The tremendous performance, display, and multiple sensors in iPhone X make it a perfect AR tool. Like the humble mobile phones of the 1990’s, AR will unlock new opportunities, and likely impact 3 areas in addition to the obvious (games).

Tradies. Apps like Magicplan, which lets you create floorpans on the go with just your iPhone X, are great for real estate agents, architects, and others in the building and renovating industries. Alongside this are design apps like IKEA Place, which lets you place virtual furniture in your living room.

Retail. Bricks and mortar retail has been significantly eroded by online stores, but AR can enhance physical shops, making the experience distinct from, and superior to, online shopping. Nothing beats tactile interaction, and AR can significantly improve the physical shopping experience in ways online cannot ape.

Education. Insight Heart is an app which places a virtual human in your living room and then lets you extract and examine it’s huge, bloody, beating 3D heart, suspended like a fugitive from a horror movie! It’s surreal and educational! Rolls Royce has a Trent 1000 app; for those times you just have to know how this engine works. It’s easy to see how these AR apps will quickly become educational must-haves.

Like the first iPhone apps, the computer GUI, and the invention of the mouse, AR is disruptive because of what it will let people do, and that will be figured out in the coming tomorrows.


Audio

iPhone X leaps ahead of iPhone 6 and 6 Plus in the speaker category, with stereo speakers, and front facing audio. Plus, the earpiece acts as a speaker when you’re watching videos in landscape mode, so you can actually hear stereo.

Of course, you’d never seriously watch anything without your AirPods, but – in the event you’ve left them at home, the audio coming right from the phone is awesome, and loud enough to hear most anywhere.


Battery Life and Wireless Charging

iPhone Battery Timing Yes – iPhone X has a smaller battery that iPhone 6 Plus, but it uses that power better, mainly due to the OLED screen needing less power than an LCD screen. The end result is that I have around 35% power left after a full day’s work, whereas my iPhone 6 Plus would be at around 15% at the same time, and tanking.

This means that I can go out after work, take photos or videos, make calls, even tether, confident in the knowledge that I won’t need to recharge before I get home late into the night. This makes a much bigger impact on how you use the phone than you’d think – you no longer have to plan to charge your phone before you head out for a big night.

Unlike the case with photography, I am an avid fan of increased battery life and thus appreciate the iPhone X’s alleged two extra hours of power between charges (compared to an iPhone 7). I had no time to assess this scientifically, but can verify that my unit powered through the usual late-afternoon low-battery doldrums and still seemed to have some juice when it came time for nighttime charging. That charging occurred on a wireless pad—though, at this point, adding another gadget to the house just to free myself of plugging in a cable seems a dubious trade-off.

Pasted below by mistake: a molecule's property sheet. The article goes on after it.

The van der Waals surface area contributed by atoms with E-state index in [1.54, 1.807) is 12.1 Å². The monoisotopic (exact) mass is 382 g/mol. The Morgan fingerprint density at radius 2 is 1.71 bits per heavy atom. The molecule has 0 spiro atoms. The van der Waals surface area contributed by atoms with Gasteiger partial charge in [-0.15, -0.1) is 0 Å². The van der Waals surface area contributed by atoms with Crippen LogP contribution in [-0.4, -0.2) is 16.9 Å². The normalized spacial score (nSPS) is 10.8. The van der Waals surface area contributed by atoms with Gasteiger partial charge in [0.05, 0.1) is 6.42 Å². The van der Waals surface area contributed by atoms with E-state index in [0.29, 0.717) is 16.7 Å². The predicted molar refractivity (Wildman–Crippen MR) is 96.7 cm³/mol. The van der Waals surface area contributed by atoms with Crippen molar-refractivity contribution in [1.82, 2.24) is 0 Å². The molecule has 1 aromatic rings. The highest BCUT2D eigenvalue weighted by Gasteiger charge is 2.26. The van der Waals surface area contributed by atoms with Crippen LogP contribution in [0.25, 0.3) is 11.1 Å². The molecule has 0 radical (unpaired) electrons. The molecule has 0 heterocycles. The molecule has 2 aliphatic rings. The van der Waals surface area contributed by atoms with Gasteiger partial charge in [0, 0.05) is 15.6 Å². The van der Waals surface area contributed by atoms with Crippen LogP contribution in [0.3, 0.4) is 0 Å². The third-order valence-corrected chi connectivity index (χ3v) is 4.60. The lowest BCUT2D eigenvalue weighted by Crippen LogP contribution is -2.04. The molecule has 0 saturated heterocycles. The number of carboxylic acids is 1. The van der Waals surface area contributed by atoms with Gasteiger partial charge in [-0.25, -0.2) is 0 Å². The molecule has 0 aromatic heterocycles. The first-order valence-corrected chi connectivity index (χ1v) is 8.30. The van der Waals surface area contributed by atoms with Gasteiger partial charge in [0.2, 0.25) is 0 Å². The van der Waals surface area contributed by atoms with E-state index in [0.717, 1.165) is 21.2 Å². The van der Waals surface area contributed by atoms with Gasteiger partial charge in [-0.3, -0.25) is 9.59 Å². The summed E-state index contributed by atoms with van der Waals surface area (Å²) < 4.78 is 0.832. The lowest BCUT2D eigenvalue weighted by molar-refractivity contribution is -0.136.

No matter how good the battery is (unless it’s a radioactive diamond battery), then eventually your iPhone will need re-charging. Wireless charging is new for iPhone. Along with my Apple Watch and AirPods, I can now use a variety of charing pads which adhere to the Qi charging standard, to charge my gear just by putting them down on the pad.

No more looking for the cable – or worse – the right cable. Imagine a table top which charges your phone. The real beauty here is that you no longer have to think about these things – they just automagically happen.


Water Resistance

iPhone X is rated IP67, but what does that mean?

The first digit (6) refers to dust – so no dust should be able to get into my iPhone X. This is great for, um, gardening, going to the beach, visiting a dustbowl…

The second digit (7) refers to water – under lab conditions, iPhone X was submerged in water of depths of under 1m for 30 minutes, and didn’t sustain any permanent damage. In reality you can get the phone wet, and don’t need to panic in the rain or if a bottle of coke spills over it (aside from the sugar), and should even be OK if it takes a quick dip in the tub. But don’t go swimming with it. Having said all that, the touch screen doesn’t work if either it or your hands are wet.

It’s better than my old iPhone 6 Plus, but there’s a ways to go for true water proof-ness and usability.


So, Should You Upgrade?

With every single iteration of the iPhone, Apple has claimed that it’s the best one the company has ever made. But for this anniversary edition – coming at a time when critics are griping that the company had tumbled into an innovation trough – Apple’s genuinely pushed the iPhone to the next level.

Tim Cook calls the iPhone X “the future of the smartphone.”, and I agree.

If you have an iPhone 6 or *gasp* older, just go out – today, right now – and upgrade to iPhone X.

You’ll thank me later.

* thank you, Douglas Adams